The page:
The Antarctic Odyssey was the start of my journey into adventure racing and blogging. I wrote a series of post that charted my adventure from start to completion of my Antarctic Odyssey. This post is part of the series.
Cheese alert: this is where I come over all sentimental, gushy even. It is my Sally Field, Gwyneth Paltrow, Kate Winslet moment.
Before I head off on my epic adventure at the end of the world I want to say thank-you for all of the support that I have had so far.
Firstly I want to thanks my sponsors and partners large and small.
Askharad was the first partner to come on board with a generous cash donation towards the costs. This made the dream a reality. Also the supporters who provided smaller cash donations and who are credited on the Partners and Supporters Page.
Helly Hansen for the excellent high spec and plentiful kit that will see me through the challenge and Teko Socks for those essential merino socks that will keep my feet warm and my toes safe.
Gillian and Nadine at Material MC have done a sterling job with the PR and got plenty of press and media coverage for the challenge and fundraising for Alzheimer Scotland.
James at Bene Fit Therapies has provided nutritional advice and developed an excellent nutrition plan for me.
Pamela at Sports Injury Scotland has kept me running injury free with her evil thumbs of steel.
Eugenie at Cirrus Associates for helping review and edit the partner packs and the website copy.
Gary Birnie for the amazing website!
In addition to this I would like to thank Torq Energy for offering discounted product and also Solar Technology International for their generous discount on my solar charger.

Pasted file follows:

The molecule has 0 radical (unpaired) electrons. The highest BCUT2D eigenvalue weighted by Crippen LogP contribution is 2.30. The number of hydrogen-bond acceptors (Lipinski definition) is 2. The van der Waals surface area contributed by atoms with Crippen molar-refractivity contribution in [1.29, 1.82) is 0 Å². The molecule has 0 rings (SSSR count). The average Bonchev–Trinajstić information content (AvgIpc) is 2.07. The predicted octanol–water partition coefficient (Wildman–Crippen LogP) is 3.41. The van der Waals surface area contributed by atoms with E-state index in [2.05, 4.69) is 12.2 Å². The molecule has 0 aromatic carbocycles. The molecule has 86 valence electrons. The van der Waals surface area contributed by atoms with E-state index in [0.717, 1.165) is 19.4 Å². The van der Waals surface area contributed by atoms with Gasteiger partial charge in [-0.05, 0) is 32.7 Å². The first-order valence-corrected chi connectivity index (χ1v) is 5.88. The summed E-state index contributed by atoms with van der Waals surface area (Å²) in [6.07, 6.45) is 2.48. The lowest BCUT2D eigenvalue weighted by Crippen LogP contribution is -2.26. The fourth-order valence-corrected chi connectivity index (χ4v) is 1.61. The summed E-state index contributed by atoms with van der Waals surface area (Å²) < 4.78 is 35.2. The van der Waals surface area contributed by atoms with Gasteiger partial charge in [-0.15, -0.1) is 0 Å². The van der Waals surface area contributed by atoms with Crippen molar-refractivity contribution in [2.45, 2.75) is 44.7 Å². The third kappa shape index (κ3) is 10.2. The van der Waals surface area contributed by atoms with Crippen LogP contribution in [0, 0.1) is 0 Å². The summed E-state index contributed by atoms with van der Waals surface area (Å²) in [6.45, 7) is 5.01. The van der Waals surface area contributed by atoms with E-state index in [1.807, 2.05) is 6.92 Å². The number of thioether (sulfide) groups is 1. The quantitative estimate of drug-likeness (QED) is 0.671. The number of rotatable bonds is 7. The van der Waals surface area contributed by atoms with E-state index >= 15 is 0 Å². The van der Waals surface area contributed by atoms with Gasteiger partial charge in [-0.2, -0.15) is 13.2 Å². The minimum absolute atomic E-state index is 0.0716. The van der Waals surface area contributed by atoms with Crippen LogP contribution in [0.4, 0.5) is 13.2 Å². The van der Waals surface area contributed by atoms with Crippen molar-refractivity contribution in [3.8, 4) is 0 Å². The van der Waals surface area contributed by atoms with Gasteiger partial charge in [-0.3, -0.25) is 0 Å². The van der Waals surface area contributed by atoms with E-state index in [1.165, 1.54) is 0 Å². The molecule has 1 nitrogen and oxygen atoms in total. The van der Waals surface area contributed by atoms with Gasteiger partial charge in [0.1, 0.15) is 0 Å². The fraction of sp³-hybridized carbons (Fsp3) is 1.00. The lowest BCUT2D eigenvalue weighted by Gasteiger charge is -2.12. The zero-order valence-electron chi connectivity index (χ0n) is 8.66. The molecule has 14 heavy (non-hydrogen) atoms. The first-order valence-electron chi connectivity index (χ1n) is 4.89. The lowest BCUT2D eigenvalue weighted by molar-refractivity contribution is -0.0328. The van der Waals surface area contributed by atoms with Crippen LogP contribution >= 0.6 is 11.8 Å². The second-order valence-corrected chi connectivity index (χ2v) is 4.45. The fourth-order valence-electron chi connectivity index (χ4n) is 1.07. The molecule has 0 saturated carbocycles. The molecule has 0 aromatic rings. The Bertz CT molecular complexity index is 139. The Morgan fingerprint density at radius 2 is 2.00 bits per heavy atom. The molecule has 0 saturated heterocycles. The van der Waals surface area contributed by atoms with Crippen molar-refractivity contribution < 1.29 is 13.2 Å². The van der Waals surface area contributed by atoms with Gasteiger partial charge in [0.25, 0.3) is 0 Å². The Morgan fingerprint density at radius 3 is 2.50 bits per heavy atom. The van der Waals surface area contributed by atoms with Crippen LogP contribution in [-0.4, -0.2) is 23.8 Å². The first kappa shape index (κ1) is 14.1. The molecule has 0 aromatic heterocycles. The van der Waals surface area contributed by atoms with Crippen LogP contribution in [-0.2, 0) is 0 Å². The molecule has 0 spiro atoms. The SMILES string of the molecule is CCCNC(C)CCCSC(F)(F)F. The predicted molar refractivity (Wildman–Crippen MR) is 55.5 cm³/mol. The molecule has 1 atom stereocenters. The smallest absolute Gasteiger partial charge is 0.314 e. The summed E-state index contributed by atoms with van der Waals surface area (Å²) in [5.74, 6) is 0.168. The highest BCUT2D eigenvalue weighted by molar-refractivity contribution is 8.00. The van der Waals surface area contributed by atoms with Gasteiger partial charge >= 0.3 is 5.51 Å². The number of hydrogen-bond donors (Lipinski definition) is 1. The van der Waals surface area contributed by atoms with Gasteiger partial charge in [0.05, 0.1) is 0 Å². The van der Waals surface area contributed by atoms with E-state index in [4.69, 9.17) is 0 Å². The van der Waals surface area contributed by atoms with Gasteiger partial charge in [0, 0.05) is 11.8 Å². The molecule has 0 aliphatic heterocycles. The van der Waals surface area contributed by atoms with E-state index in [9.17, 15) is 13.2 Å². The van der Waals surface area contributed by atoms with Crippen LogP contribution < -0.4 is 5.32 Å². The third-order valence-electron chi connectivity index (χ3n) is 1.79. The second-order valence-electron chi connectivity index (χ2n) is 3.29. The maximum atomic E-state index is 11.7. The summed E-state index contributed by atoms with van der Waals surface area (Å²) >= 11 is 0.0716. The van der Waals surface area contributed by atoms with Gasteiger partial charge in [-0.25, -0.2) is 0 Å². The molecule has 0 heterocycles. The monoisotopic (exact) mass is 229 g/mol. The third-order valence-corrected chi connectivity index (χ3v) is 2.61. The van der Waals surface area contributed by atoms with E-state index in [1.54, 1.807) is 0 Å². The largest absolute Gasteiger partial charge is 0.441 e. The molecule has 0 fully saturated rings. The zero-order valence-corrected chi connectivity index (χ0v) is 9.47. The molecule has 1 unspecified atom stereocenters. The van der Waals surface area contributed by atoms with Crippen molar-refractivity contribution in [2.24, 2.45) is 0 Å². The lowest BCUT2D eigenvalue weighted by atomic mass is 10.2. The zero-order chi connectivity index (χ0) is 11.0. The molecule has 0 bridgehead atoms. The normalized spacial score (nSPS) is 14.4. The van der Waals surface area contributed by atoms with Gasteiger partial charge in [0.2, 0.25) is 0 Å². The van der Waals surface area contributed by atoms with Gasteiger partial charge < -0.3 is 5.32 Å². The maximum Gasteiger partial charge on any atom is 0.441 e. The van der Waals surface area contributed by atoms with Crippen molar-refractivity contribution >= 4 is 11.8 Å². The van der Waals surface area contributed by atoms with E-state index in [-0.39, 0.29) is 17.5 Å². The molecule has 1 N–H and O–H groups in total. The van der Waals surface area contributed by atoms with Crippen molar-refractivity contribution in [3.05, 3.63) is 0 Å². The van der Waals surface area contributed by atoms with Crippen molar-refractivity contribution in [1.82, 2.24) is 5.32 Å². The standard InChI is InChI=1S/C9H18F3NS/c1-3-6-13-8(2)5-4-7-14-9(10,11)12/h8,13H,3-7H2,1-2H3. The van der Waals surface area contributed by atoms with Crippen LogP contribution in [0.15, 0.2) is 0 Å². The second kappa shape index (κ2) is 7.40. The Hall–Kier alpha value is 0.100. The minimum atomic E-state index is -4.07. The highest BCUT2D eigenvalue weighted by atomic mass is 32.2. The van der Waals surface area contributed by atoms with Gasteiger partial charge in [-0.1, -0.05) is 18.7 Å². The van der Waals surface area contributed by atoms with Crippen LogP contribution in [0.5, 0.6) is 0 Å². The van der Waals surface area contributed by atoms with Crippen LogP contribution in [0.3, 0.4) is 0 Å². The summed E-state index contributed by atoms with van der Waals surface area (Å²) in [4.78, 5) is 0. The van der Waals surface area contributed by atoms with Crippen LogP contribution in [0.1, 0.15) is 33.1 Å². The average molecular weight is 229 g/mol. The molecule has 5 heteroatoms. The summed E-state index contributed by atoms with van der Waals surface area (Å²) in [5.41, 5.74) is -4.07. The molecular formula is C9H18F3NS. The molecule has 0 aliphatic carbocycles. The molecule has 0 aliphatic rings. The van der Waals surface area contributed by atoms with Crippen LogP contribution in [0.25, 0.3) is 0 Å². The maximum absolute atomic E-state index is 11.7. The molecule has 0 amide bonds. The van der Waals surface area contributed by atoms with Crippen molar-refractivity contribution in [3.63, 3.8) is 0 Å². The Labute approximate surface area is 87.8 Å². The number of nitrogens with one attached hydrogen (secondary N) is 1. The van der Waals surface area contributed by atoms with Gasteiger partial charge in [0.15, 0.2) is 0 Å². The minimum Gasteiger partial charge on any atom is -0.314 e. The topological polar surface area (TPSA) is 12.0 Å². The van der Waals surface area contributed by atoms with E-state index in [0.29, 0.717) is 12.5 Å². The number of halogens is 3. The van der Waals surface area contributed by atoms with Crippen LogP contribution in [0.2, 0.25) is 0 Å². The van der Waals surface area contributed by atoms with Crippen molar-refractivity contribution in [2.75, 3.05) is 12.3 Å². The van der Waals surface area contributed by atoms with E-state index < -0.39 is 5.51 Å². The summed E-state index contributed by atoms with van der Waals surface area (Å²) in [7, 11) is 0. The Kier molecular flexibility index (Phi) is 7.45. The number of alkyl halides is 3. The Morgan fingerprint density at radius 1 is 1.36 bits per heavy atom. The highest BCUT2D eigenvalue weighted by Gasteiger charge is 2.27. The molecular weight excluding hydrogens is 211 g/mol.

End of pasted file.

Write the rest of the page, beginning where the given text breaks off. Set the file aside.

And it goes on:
Secondly, I want to say a really big all the individuals for their support. I am truly blessed with an amazing group of friends. I would love to name and thanks all of you individually, but there just is not room to do it. So, here goes and I really hope that I manage to include everyone in some way.
Thank-you to all my fellow runners and the ‘Ultra Dafties’ who have supported, advised, run with me, motivated me and have been my extended family over the last 12 months. Also, the race directors and marshals, especially the SUMS race directors, for all the events I have participated for their encouragement and support and their brilliant events. I have enjoyed every one.
Everyone involved in the Loch Katrine running Festival. I was amazed by the turnout and the goodwill that my inaugural event received. So much so, that the event will take place again in 2014. Most of the marshals and support crew at that event were new to the task and they did a fantastic job, and also thoroughly enjoyed the experience. So much so that some have offered to do it again.
Time to name names now.
Karen & George, thank you for ‘Do Epic Shit’. That has been a bit of a mantra for me this year, and I suspect it will be shouted out across the Antarctic snow. Karen, thank-you for dragging my ‘sorry ass’ along the last stage of The Fling. Boy did I make mistakes that day and I can honestly say I don’t know how I would have finished if it had not been for you. George, you love running mountains but you ran your flattest ever run with me with a total elevation of less than 20 feet: respect.
Emma who ran the first 11 miles of Loch Ness Marathon with me, and whose good company helped make the day special. That last event was a bit of an emotional one and it was really special to share part of the day with you. Allan and Elspeth who accompanied me on my last ultra distance training run and who both did their longest run in a while and I think fair to say banished some demons. It was a great achievement and lovely to share it. They provided good banter and excellent conversation en route too. What more could I ask. I am generally a solo runner and content with my own company, but sometimes you want to share the experience and run with company. This was one of those occasions.
Now for the special ones who may be last but are most definitely not least.